This year, Game of Thrones is still one of the top-nominated drama series alongside Boardwalk Empire, Breaking Bad, Downton Abbey, Mad Men, and the like, with almost as many slots in the Emmy tote board: 12. One notable sci-fi/fantasy presences in last year's list are strikingly absent: True Blood got four nominations last year, but this year it's been shut out.
Futurama, like last year, got two nods, and on the bright side the genre Emmy contingent gained four new players from the freshman class: Once Upon a Time, Grimm, Falling Skies, and Touch.
The Game of Thrones Game
HBO's Game of Thrones was nominated again for Outstanding Drama Series, alongside Boardwalk Empire, Breaking Bad, Downton Abbey, Homeland, and Mad Men (last year's winner). All of these are prestige series with intense critical acclaim and fan fervor, though Homeland is probably the weakest of the six.
The Supporting Actor category, in which Peter Dinklage is again nominated as Tyrion Lannister (so, what, he's the only good actor on the show?), is interestingly split: Aaron Paul and Giancarlo Esposito are both nominated for Breaking Bad, Brendan Coyle and Jim Carter are both nominated for Downton Abbey, and there's Jared Harris from Mad Men as well.
Thrones is also up for Outstanding Art Direction, Outstanding Casting For A Drama Series, Outstanding Costumes For A Series, Outstanding Hairstyling For A Single-Camera Series, Outstanding Makeup For A Single-Camera Series (Non-Prosthetic), Outstanding Prosthetic Makeup For A Series, Miniseries, Movie Or A Special, Outstanding Sound Editing For A Series, Outstanding Sound Mixing For A Comedy Or Drama Series, Outstanding Special Visual Effects, and Outstanding Creative Achievement In Interactive Media -- Enhancement To A Television Program Or Series. In most of these it's competing against the usual suspects -- Mad Men, Boardwalk Empire, etc., with here and there an interloper into the clique (e.g., The Good Wife).
The Other Shows
Like Game of Thrones, Futurama repeated its nominations from last year: it's up for Outstanding Animated Program, and Maurice LaMarche is again up for Outstanding Voice Over Performance. The show, which won last year, stands a very good chance against American Dad!, Bob's Burgers, Nickelodeon's The Penguins of Madagascar, and The Simpsons. The competition for the brilliant LaMarche, also the defending champ, is Brenda Strong, Dan Povenmire, Rob Riggle, Kristen Wiig, and Hank Azaria.
The Wizards Of Waverly Place got one more nomination for Outstanding Children's Program. (Last year's winner was A Child's Garden Of Poetry.)
The miniseries nominations were split largely among Hemingway & Galhoun, Sherlock, Game Change, Great Expectations, and Hatfield & McCoys, but Syfy's above-average rendition of Treasure Island snuck in as well: it's nominated for Outstanding Cinematography For A Miniseries Or Movie and Outstanding Costumes For A Miniseries, Movie Or A Special. The first I can understand -- it's shot really well -- but the costumes weren't anything magical.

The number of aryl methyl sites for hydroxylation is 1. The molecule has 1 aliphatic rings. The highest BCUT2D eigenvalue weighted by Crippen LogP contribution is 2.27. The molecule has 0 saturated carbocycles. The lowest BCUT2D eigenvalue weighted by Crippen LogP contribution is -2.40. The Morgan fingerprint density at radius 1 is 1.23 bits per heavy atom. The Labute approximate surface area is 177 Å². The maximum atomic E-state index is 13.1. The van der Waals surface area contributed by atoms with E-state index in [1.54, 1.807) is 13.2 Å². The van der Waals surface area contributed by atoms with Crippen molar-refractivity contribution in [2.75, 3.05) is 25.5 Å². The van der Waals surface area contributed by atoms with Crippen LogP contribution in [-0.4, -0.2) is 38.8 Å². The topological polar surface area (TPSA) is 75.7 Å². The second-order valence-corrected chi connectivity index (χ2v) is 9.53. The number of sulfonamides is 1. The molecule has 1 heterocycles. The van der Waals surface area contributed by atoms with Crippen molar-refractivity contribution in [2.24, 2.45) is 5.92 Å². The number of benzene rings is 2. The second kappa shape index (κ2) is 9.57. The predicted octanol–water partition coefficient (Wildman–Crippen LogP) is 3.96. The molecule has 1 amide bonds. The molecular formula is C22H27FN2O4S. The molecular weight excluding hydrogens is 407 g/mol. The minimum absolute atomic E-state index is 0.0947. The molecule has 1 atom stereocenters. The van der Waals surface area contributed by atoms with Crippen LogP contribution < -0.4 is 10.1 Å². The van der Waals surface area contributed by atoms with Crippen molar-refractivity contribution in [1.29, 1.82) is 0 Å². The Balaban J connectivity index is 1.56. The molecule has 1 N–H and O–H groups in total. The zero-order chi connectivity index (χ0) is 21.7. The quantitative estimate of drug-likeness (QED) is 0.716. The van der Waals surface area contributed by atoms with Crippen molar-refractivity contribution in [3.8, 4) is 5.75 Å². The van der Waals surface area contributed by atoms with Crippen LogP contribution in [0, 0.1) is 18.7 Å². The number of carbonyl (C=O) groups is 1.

Touch made its first Emmy appearances with nominations in two oddball categories (which is perhaps appropriate): Outstanding Special Visual Effects In A Supporting Role, and Outstanding Original Main Title Theme Music. Falling Skies also appeared for the first time, nominated for the regular Outstanding Special Visual Effects category, and Grimm popped up under Outstanding Stunt Coordination.
Once Upon a Time's debut on the nominations list involves competing with Thrones in all three its categories: Outstanding Special Visual Effects, Outstanding Costumes For A Series (as well as Boardwalk Empire, The Borgias, and Downton Abbey) and Outstanding Prosthetic Makeup For A Series, Miniseries, Movie Or A Special (the other entrants being Boardwalk Empire and both American Horror Story and The Walking Dead.)
That brings up the other interesting development: Two horror series made a big splash on this year's nominations.
The highly regarded, Bram Stoker Award-winning American Horror Story on FX was nominated for a pile of awards, for some reason as a miniseries rather than as a drama (there were 12 episodes in season 1 -- that's more than Falling Skies, for example).
The nominations kick off big with Outstanding Miniseries or Movie and acting nominations for Connie Britton, Frances Conroy, Jessica Lange (who already won the Golden Globe for this performance), and Denis O'Hare. It was also nominated for art direction twice, casting, costumes, editing, hairstyling, title design, make-up, prosthetic make-up, sound editing, sound mixing, and stunt coordination, for a total of 17. Those are all miniseries/movie categories except for prosthetics, stunts, and title design, which are umbrella categories.
And AMC's The Walking Dead, meanwhile, kept up its cred with nominations for prosthetic make-up, sound editing, and visual effects.
By the way, want to know something really startling? It used to be that the visual effects category was all sci-fi/fantasy. The other visual effects nominees this year are a TLC documentary on anatomy ... and Pan Am.